BACKBITE

Adspeak: The reporters at Campaign got to thinking about this last week when the press release about the formation of a new agency - let’s just call it Bollocks & Partners - informed us it was going to ’break ad agencies’ assembly-line mentality’, while offering its clients - including Proctor (sic) & Gamble - everything from product and corporate identity (’Oh yes, we can throw in a bit of management consultancy and window cleaning too if you’d like it, sir’) to new media and advertising. The point of this preamble is not to illustrate how vulnerable agencies are to the naff press release, but to show how few propositions agencies can claim as ’new’.

Adspeak: The reporters at Campaign got to thinking about this last

week when the press release about the formation of a new agency - let’s

just call it Bollocks & Partners - informed us it was going to ’break ad

agencies’ assembly-line mentality’, while offering its clients -

including Proctor (sic) & Gamble - everything from product and corporate

identity (’Oh yes, we can throw in a bit of management consultancy and

window cleaning too if you’d like it, sir’) to new media and

advertising. The point of this preamble is not to illustrate how

vulnerable agencies are to the naff press release, but to show how few

propositions agencies can claim as ’new’.



I’m pretty certain the engine of industry change doesn’t reside any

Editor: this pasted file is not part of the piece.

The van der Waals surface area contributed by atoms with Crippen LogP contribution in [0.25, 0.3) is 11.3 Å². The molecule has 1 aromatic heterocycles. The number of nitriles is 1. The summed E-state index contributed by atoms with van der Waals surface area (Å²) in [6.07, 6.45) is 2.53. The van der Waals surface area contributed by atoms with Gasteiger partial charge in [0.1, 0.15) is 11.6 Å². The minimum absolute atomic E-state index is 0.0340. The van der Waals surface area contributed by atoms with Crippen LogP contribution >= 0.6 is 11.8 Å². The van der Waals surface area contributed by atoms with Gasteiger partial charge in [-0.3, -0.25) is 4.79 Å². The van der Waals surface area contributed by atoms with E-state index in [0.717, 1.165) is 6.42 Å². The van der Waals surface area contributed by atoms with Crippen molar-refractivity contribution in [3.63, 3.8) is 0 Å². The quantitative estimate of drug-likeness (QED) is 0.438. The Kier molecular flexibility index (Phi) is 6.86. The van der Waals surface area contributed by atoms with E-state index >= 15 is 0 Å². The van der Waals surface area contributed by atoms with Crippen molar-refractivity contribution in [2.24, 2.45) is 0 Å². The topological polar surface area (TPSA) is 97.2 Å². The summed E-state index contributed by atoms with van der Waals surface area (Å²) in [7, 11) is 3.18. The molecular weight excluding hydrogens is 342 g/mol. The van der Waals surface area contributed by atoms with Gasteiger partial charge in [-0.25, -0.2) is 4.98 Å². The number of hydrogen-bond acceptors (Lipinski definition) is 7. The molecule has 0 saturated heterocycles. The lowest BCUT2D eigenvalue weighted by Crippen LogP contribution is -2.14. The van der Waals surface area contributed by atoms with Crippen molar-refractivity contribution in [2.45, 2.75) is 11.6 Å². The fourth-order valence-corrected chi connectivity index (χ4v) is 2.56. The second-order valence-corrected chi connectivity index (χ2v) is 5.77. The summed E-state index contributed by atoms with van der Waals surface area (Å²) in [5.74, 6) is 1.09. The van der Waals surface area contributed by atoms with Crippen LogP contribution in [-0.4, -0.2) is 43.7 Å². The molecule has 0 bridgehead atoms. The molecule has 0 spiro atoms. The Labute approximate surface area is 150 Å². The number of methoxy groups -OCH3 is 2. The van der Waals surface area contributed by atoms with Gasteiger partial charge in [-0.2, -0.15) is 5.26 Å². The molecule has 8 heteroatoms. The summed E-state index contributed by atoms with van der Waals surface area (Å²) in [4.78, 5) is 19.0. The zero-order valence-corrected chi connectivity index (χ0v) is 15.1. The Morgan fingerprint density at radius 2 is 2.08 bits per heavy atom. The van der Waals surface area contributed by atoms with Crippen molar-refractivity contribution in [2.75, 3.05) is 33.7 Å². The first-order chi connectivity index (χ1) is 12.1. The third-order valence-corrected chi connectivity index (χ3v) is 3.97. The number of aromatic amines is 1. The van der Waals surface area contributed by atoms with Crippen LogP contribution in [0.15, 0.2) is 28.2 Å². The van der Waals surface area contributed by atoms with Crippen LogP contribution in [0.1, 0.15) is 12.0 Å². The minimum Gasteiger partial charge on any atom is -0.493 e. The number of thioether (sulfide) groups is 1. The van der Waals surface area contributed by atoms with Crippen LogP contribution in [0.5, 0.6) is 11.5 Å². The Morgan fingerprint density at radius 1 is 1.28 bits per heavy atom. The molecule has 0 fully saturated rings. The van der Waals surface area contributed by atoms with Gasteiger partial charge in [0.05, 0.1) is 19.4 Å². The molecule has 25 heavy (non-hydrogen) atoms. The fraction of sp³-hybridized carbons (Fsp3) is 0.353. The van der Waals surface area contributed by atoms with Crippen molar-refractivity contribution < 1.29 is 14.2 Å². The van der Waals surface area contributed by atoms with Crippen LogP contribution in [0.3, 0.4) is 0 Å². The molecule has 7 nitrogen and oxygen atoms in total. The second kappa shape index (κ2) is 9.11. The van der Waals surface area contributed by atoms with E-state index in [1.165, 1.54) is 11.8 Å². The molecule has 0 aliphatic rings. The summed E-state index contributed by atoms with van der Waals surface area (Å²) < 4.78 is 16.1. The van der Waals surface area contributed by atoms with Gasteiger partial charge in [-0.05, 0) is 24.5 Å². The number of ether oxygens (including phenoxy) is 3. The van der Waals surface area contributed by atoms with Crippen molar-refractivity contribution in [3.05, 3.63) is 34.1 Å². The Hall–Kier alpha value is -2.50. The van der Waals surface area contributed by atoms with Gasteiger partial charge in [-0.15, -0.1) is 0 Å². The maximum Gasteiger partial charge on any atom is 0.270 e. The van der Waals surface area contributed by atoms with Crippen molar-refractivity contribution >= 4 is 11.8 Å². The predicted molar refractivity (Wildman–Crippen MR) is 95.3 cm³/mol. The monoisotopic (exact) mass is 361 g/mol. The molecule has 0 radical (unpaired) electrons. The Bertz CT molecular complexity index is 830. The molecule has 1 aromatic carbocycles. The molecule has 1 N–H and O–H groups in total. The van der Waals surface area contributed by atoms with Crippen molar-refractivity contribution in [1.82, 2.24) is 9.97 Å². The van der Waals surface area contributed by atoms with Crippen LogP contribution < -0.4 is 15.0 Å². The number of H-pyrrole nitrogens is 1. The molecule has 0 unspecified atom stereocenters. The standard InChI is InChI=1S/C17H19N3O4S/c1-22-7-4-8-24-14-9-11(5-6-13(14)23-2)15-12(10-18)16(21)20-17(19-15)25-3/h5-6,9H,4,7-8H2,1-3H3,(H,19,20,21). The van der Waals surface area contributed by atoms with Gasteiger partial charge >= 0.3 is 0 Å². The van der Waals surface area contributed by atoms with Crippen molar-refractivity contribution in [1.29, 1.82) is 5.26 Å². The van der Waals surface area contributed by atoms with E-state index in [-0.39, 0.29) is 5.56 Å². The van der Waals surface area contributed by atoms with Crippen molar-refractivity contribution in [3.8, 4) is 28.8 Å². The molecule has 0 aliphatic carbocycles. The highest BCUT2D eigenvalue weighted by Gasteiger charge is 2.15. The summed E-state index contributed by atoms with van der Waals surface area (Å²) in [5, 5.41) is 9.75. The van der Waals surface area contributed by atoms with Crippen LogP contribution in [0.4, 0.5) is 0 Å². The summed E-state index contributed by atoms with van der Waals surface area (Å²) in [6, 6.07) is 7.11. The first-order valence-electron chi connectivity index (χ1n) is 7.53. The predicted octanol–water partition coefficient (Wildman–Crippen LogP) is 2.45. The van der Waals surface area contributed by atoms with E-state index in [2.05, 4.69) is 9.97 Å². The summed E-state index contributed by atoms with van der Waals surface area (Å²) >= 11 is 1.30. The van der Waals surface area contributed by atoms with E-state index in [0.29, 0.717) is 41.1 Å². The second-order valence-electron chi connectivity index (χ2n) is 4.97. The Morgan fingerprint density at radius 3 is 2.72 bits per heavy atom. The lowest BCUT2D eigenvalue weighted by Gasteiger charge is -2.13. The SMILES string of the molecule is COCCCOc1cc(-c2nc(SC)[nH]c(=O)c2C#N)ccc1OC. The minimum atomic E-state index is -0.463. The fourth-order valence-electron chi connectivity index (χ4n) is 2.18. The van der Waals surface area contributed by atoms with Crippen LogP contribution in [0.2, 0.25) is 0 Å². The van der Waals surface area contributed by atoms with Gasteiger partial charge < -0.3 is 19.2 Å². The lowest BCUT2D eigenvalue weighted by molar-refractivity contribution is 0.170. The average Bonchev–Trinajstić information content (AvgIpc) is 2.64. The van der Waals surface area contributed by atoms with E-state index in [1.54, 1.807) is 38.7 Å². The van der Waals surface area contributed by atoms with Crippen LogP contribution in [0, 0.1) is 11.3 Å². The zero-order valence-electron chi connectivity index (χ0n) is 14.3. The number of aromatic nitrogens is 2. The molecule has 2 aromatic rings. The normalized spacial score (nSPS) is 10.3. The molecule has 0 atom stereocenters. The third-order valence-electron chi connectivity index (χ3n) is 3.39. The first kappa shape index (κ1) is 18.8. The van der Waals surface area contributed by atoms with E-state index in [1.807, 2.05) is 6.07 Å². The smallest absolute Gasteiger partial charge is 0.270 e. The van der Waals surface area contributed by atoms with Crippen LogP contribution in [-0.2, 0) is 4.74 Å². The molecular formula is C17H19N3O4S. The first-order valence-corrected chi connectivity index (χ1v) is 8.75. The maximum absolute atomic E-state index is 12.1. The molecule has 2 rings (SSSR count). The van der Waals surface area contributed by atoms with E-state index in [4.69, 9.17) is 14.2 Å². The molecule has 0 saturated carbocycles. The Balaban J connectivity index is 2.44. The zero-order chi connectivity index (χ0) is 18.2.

longer with the big multinationals. Yes, they are talking about change,

and sending their brainiest people to study for MBAs to broaden their

business nous. But my overwhelming impression is the big fish are

talking and worrying about change while the minnows (such as Mother,

which has just won Coca-Cola’s Lilt brand and some of the newer

through-the-line and specialist marketing communications shops) are

actually doing it.



I’m tempting fate because the win has yet to be confirmed, but how else

can we explain Redwood Publishing’s win of the Heinz at Home contract

publishing account from respected direct marketing giant, WWAV Rapp

Collins? A few years ago, the thought of a jumped-up contract publisher

offering its new business spiel to a blue-chip fmcg advertiser such as

Heinz would have been heresy. Now we are not in the least surprised,

given Redwood’s reputation for producing customer magazines that work

and look as good as their consumer counterparts, and Heinz at Home’s air

of a magazine that has never quite left behind the murky world of

brochures. Creative thinking, after all, is what clients are after - not

layers of client service.



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